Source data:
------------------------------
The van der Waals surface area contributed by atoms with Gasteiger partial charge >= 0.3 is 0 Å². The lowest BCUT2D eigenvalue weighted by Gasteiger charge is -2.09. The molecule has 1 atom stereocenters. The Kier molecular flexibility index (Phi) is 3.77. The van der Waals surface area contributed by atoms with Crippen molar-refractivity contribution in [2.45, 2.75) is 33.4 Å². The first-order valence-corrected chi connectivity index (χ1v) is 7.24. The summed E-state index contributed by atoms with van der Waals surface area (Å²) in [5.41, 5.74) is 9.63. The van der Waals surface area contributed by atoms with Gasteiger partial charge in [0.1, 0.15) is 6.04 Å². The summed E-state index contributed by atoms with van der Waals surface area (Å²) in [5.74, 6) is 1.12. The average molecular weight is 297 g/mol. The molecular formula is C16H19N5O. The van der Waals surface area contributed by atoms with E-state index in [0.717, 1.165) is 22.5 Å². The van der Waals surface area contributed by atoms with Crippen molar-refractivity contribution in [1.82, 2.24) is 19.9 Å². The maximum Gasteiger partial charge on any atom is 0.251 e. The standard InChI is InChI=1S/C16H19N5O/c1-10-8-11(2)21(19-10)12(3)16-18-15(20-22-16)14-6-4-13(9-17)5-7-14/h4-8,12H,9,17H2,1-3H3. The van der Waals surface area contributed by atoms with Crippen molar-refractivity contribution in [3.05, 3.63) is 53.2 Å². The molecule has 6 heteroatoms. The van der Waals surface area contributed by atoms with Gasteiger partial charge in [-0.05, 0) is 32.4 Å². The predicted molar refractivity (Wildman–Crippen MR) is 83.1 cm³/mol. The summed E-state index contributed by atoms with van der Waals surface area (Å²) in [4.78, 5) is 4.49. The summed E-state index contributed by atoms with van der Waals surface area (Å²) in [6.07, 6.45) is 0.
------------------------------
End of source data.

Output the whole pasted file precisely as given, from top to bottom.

The van der Waals surface area contributed by atoms with Gasteiger partial charge >= 0.3 is 0 Å². The lowest BCUT2D eigenvalue weighted by Gasteiger charge is -2.09. The molecule has 1 atom stereocenters. The Kier molecular flexibility index (Phi) is 3.77. The van der Waals surface area contributed by atoms with Crippen molar-refractivity contribution in [2.45, 2.75) is 33.4 Å². The first-order valence-corrected chi connectivity index (χ1v) is 7.24. The summed E-state index contributed by atoms with van der Waals surface area (Å²) in [5.41, 5.74) is 9.63. The van der Waals surface area contributed by atoms with Gasteiger partial charge in [0.1, 0.15) is 6.04 Å². The summed E-state index contributed by atoms with van der Waals surface area (Å²) in [5.74, 6) is 1.12. The average molecular weight is 297 g/mol. The molecular formula is C16H19N5O. The van der Waals surface area contributed by atoms with E-state index in [0.717, 1.165) is 22.5 Å². The van der Waals surface area contributed by atoms with Crippen molar-refractivity contribution in [1.82, 2.24) is 19.9 Å². The maximum Gasteiger partial charge on any atom is 0.251 e. The standard InChI is InChI=1S/C16H19N5O/c1-10-8-11(2)21(19-10)12(3)16-18-15(20-22-16)14-6-4-13(9-17)5-7-14/h4-8,12H,9,17H2,1-3H3. The van der Waals surface area contributed by atoms with Crippen molar-refractivity contribution in [3.05, 3.63) is 53.2 Å². The molecule has 6 heteroatoms. The van der Waals surface area contributed by atoms with Gasteiger partial charge in [-0.05, 0) is 32.4 Å². The predicted molar refractivity (Wildman–Crippen MR) is 83.1 cm³/mol. The summed E-state index contributed by atoms with van der Waals surface area (Å²) in [4.78, 5) is 4.49. The summed E-state index contributed by atoms with van der Waals surface area (Å²) in [6.07, 6.45) is 0.